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Rousing a Curiosity in Hewitt’s Iroquois Cosmologies
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Through my research on the work of John Napoleon Brinton Hewitt, I found myself in a unique position to challenge current thinking in the field, champion J. N. B. Hewitt, and rethink the cosmologies of the Haudenosaunee (Iroquois). For too long creation has been reduced to a narrative of Skywoman’s descent into a water-covered world, where she and the twins of creation would come to rest and reside on the Turtle’s back. This narrative has many variations throughout the northeastern woodland indigenous peoples. In this essay, I intend to challenge accepted thinking that reduced this narrative to nine plot points, as William Fenton did in his research. Further, I intend to demonstrate why we must now scour the Hewitt texts in order to excite a discourse about where and how these narratives differ and thus demonstrate distinctive cultural interpretations illustrating the uniqueness of each individual Haudenosaunee nation.

By revisiting Hewitt’s works on the cosmologies, new theories and interpretations can be developed and discussed. Hewitt was of Tuscarora descent, and a lifelong scholar of the Haudenosaunee. Today, Haudenosaunee scholars are scouring understudied texts and archives and recovering new information for the purpose of stimulating dialogues in our own communities and with one another.

Hewitt published his work on the cosmologies in two parts—one in 1903, and the second in 1928. Although Hewitt is acknowledged as an authority, he remains largely absent from contemporary conversations on the creation narratives of the Haudenosaunee. The first three narratives that were published in part I of the Bureau of American Ethnology (BAE) annual report (1903) included an Onondaga version by Chief John Buck in 1889, a Seneca version by John Armstrong obtained in 1896, and finally a Mohawk version by Seth Newhouse obtained in 1896 and 1897.1 Hewitt further noted that the Buck–Onondaga version was enlarged with the aid of Joshua Buck, the son of Chief Buck, adding that it was obtained at the Grand River territory in Ontario, Canada. The Newhouse–Mohawk version was also gathered at the Grand River territory. Hewitt noted that the Armstrong–Seneca version originated from the Cattaraugus territory of the Seneca Nation of Indians.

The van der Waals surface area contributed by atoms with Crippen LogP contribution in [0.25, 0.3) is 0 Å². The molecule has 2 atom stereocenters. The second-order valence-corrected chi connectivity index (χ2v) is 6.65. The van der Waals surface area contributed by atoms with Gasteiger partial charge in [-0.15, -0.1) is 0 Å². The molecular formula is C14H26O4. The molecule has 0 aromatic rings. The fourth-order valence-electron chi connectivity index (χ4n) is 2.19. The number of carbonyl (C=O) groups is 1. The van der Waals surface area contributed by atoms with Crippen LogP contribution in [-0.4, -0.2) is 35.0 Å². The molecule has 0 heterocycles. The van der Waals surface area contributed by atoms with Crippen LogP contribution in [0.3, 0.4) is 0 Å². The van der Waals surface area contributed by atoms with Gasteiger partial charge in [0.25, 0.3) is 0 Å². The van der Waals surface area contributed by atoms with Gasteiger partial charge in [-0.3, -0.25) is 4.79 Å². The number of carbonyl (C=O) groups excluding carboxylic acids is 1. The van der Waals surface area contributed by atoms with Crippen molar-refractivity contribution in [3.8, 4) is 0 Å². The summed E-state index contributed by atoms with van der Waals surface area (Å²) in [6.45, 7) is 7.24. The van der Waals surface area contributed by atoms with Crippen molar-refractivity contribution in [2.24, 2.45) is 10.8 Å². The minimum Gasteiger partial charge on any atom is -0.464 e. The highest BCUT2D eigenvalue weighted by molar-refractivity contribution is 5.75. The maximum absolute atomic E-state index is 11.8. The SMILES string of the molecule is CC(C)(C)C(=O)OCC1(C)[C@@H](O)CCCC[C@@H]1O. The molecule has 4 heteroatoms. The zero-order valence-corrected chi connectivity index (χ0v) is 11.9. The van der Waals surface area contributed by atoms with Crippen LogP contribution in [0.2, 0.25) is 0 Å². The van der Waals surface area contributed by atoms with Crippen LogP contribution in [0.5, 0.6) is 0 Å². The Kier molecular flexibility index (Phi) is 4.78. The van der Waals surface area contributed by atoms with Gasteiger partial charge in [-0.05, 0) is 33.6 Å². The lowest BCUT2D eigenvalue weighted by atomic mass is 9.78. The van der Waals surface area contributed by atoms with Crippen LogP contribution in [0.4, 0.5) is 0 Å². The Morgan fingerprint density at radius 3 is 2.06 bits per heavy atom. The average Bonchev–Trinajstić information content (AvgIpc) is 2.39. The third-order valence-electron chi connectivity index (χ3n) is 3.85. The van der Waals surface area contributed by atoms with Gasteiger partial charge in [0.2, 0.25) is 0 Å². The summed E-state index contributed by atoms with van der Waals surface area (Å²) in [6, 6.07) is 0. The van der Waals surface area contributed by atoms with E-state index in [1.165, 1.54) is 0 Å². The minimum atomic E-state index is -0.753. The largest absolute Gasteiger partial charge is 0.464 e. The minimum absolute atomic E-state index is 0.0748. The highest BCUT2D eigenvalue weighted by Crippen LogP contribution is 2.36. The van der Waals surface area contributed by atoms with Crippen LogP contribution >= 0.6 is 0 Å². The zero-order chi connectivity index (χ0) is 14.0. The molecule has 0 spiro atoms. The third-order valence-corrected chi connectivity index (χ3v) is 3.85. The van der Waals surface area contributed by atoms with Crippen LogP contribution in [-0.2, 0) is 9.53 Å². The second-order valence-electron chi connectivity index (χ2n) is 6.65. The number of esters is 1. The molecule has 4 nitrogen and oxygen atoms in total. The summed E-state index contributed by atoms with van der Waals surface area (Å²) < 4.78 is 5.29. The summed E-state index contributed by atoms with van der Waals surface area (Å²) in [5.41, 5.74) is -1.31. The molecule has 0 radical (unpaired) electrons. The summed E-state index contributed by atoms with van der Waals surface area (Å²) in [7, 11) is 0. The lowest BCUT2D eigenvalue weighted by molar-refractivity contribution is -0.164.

To illustrate their unique value I intend to examine a specific point made in all three versions. Further, I will demonstrate how a rethinking of these texts may lead to new understandings and reveal a uniquely Haudenosaunee voice that older interpretations have not allowed us to learn. While Haudenosaunee culture has long been studied, whose voices are heard, studied, and established as authentic remains open to debate, conflict, and question. In much of the research, certain informants, scholars, and versions of a story are heralded over that of similar or dissimilar narratives. While bias, preference, and choice are certainly part of a human condition, how does one articulate that into “objective academic literature”? These questions, among others, are the focus of this essay. Who has the right and even the duty to authenticate or validate culture and the definitions of culture? This area of study is fraught with slippery slopes, well-meaning intentions, and very human egos.

For far too long, William Fenton’s influence has resulted in the narratives being treated as versions of a single, original narrative that can then be reduced to plot points. Fenton argued in his 1962 article “This Island, the World on Turtle’s Back” that the narrative can be reduced to between nine and twenty-three plot points of similarity, whereas Hewitt’s work on the cosmologies shows the breadth and depth of the metaphors utilized by the Haudenosaunee speakers. Fenton worked from Arthur C. Parker’s fifteen and twenty-three plot points, published in 1922 and 1926, respectively. Fenton further underscores the reduction of the cosmologies to nine plot points based on the work of Frederick Wilkerson Waugh. Waugh, who worked on the Grand River territory between 1911 and 1918, produced an interesting collection of ethnographic and anthropological materials that is largely underutilized outside of academic communities and archival research.

Fenton clearly sought to replace Haudenosaunee thinkers, Holders of Tradition, and communities as the authority of the cosmology. Fenton notes, “In recent years the ethnologist who sits at the feet...

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